“The term architecture is used here to describe the attributes of a system as seen by the programmer, i.e., the conceptual structure and functional behavior, as distinct from the organization of the data flow and controls, the logical design, and the physical implementation.”

    This isn’t about structural relationships between components, it’s about hiding that structure and focusing instead on behavior. Nowadays, we’d say it defines architecture as the properties of a class of objects. How did we get from “external” properties to “internal” structure? That’s largely the doing of Edsgar Dijkstra, when in 1968 he laid the foundations for the idea of software architecture. There’s a good discussion of this at the Software Engineering Institute (SEI) website—http://www.sei.cmu.edu.

    We take for granted now that the internal structure of software matters, in that this structure significantly affects many important properties of software systems. Dijkstra’s ideas, further developed by Parnas, Perry and Wolf, Garlan and Shaw, Bass, Clements and Kazman, and others, provide the foundation for software architecture as understood today. But for solution and enterprise architects, for whom software systems are often components whose internal structure is a given, they have limited relevance.

    When you consider enterprise architecture, things get even more curious. Neither IEEE nor The Open Group define enterprise architecture explicitly. The most commonly cited first use of enterprise architecture doesn’t actually call it enterprise architecture, and thus doesn’t define it.

    John Zachman first applied the idea of architecture to an enterprise-wide (though IT-focused) scope in his paper A framework for information systems architecture (IBM Systems Journal, Vol. 26, No. 3, 1987). Note that Zachman did not call it “enterprise architecture,” rather he called it “information systems architecture.” Five years later he was still not calling it enterprise architecture, but somebody else was.

    The first actual use of “enterprise architecture” I have found is by Steven Spewak in his book Enterprise Architecture Planning: Developing a Blueprint for Data, Applications and Technology (Wiley, 1992). Note that the subtitle limits the scope to “data, applications and technology.”

    Spewak loosely defines architecture as being “like blueprints, drawings or models.” He defines “enterprise” by writing “the term enterprise should include all areas that need to share substantial amounts of data.”

    More recent definitions of enterprise architecture tend to put less emphasis on architecture and more on the delivery of business value, in response to the pursuit of the perennially elusive “business/IT alignment.”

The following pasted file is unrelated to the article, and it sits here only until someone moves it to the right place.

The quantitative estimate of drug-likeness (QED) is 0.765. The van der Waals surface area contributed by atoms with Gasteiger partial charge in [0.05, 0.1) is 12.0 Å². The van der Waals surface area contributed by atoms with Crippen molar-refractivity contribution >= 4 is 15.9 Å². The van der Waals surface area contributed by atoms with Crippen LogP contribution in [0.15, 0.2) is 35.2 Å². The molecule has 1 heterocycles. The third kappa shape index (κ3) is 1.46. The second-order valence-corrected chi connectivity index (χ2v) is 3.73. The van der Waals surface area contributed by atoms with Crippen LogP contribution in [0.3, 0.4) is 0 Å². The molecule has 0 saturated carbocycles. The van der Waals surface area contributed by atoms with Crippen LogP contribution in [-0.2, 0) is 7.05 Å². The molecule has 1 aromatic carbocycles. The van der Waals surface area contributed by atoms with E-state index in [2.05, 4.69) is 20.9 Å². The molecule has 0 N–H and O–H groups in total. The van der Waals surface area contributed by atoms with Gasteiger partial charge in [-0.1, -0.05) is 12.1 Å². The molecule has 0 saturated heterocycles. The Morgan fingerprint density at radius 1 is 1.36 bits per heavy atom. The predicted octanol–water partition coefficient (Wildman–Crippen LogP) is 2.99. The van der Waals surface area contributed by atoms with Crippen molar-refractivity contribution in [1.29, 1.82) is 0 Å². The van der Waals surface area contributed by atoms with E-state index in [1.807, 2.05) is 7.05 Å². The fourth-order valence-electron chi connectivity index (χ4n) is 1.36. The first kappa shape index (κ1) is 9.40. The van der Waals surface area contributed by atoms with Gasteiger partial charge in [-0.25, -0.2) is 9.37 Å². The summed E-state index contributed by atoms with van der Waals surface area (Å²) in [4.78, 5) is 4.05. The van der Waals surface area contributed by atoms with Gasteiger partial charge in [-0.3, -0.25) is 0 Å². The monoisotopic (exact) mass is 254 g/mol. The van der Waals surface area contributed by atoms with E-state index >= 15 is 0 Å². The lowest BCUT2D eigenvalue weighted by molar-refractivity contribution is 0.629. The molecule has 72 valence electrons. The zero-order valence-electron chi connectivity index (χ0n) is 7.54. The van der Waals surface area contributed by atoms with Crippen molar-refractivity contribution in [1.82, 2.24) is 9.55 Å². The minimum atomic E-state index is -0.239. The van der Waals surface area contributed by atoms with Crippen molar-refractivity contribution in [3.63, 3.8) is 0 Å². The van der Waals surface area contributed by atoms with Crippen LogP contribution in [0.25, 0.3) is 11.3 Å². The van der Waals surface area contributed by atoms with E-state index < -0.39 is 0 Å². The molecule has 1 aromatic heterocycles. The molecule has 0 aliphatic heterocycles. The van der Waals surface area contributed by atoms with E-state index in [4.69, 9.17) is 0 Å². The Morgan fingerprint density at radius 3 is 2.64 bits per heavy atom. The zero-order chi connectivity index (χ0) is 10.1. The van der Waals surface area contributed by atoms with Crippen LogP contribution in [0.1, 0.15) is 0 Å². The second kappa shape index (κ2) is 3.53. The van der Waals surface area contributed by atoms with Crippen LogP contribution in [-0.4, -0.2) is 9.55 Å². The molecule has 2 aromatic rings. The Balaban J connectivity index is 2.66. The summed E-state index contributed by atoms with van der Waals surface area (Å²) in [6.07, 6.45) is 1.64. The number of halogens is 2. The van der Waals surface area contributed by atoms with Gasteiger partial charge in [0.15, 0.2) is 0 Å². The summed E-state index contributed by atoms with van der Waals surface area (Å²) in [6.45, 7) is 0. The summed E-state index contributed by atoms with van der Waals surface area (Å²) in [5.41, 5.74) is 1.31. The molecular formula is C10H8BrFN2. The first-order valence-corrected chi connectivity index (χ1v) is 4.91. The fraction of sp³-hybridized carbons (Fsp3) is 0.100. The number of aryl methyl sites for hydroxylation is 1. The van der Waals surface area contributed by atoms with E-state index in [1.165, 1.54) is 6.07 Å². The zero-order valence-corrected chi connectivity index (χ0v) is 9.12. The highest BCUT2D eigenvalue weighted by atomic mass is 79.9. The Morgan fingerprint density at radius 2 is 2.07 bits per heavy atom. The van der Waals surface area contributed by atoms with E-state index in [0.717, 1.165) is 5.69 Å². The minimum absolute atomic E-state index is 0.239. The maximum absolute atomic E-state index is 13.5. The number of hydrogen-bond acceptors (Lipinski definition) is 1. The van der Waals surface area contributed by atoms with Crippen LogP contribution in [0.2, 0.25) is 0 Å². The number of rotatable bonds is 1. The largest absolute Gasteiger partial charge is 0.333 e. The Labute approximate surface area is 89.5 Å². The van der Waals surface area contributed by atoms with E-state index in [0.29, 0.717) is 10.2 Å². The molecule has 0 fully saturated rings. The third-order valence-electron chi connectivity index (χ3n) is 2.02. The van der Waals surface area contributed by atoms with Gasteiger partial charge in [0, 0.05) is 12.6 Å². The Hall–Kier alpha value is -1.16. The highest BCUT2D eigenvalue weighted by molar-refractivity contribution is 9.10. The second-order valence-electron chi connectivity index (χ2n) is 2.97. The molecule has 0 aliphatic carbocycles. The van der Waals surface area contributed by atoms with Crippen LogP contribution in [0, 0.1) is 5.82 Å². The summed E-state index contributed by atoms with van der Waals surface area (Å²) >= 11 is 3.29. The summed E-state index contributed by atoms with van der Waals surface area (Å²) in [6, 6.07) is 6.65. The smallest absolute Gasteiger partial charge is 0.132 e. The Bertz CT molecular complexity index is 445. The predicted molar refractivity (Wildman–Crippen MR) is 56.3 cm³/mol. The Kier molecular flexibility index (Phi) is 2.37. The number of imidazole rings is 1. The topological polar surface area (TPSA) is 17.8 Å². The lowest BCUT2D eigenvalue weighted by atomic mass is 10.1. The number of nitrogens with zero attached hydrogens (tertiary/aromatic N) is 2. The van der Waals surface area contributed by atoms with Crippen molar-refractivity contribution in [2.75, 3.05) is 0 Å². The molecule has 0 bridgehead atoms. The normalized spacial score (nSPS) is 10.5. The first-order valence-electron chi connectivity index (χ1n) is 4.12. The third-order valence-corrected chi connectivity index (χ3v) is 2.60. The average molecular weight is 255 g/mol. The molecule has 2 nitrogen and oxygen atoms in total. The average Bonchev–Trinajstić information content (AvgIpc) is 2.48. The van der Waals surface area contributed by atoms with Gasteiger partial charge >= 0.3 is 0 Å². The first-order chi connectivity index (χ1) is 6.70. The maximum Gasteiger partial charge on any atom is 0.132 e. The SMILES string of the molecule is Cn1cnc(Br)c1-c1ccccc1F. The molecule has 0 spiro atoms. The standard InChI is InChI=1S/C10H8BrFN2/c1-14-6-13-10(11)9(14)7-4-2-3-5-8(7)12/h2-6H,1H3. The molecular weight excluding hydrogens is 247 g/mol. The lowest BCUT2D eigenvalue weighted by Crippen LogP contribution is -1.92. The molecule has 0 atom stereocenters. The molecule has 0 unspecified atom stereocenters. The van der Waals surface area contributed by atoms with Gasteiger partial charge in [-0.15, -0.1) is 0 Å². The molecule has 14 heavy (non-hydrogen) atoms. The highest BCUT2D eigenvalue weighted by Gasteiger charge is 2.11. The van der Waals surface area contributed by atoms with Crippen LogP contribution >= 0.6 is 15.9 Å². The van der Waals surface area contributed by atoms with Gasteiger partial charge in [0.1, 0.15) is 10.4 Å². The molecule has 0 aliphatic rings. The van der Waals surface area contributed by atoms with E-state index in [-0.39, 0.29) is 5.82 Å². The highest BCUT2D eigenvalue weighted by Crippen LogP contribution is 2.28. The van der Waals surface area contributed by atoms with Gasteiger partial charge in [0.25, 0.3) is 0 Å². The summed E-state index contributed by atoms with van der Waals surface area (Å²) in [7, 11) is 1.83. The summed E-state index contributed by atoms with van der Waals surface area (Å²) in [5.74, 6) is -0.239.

For example, researchers at the MIT Sloan Center for Information Systems Research (CISR) published Enterprise Architecture as Strategy: Creating a Foundation for Business Execution (Ross, Weill and Robertson; Harvard Business School Press; 2006), where they define enterprise architecture as:

    “The organizing logic for core business processes and IT infrastructure reflecting the standardization and integration of a company’s business model.”

    And the Wikipedia entry for enterprise architecture defines it thus:

    “Enterprise Architecture is the description of current and/or future structure and behavior of organization’s processes, information systems, personnel and organizational sub-units, aligned with the organization’s core goals and strategic direction. Although often associated strictly with information technology, it relates more broadly to the practice of business optimization in that it addresses business architecture, performance management, organizational structure and process architecture as well.”

    As I said earlier, I am reminded of the blind men and the elephant. Is it possible to see the whole elephant for what it really is? Is there a single useful definition of “our kind” of architecture that encompasses all of these different perspectives and their implied needs? I believe there is. In my next article, I’ll describe my quest for it.

    Len Fehskens is The Open Group’s vice president and global professional lead for enterprise architecture. He has extensive experience in the IT industry, within both product engineering and professional services business units. Len most recently led the Worldwide Architecture Profession Office at Hewlett-Packard’s Services business unit, and has previously worked for Compaq, Digital Equipment Corporation (DEC), Prime Computer and Data General Corporation.